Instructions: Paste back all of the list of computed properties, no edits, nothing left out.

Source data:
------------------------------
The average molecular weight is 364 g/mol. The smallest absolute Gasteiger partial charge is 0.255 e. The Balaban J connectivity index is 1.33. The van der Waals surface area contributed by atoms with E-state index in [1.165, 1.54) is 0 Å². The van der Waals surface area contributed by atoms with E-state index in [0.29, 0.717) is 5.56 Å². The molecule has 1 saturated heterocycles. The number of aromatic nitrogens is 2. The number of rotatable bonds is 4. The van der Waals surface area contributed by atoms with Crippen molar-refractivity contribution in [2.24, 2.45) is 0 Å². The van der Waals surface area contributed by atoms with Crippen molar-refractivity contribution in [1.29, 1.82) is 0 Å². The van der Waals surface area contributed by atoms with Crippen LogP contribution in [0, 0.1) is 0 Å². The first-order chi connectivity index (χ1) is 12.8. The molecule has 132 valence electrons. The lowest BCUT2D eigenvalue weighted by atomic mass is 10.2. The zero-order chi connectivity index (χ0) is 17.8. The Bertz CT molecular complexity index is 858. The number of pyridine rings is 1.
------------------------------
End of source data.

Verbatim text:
The average molecular weight is 364 g/mol. The smallest absolute Gasteiger partial charge is 0.255 e. The Balaban J connectivity index is 1.33. The van der Waals surface area contributed by atoms with E-state index in [1.165, 1.54) is 0 Å². The van der Waals surface area contributed by atoms with E-state index in [0.29, 0.717) is 5.56 Å². The molecule has 1 saturated heterocycles. The number of aromatic nitrogens is 2. The number of rotatable bonds is 4. The van der Waals surface area contributed by atoms with Crippen molar-refractivity contribution in [2.24, 2.45) is 0 Å². The van der Waals surface area contributed by atoms with Crippen molar-refractivity contribution in [1.29, 1.82) is 0 Å². The van der Waals surface area contributed by atoms with Crippen LogP contribution in [0, 0.1) is 0 Å². The first-order chi connectivity index (χ1) is 12.8. The molecule has 132 valence electrons. The lowest BCUT2D eigenvalue weighted by atomic mass is 10.2. The zero-order chi connectivity index (χ0) is 17.8. The Bertz CT molecular complexity index is 858. The number of pyridine rings is 1.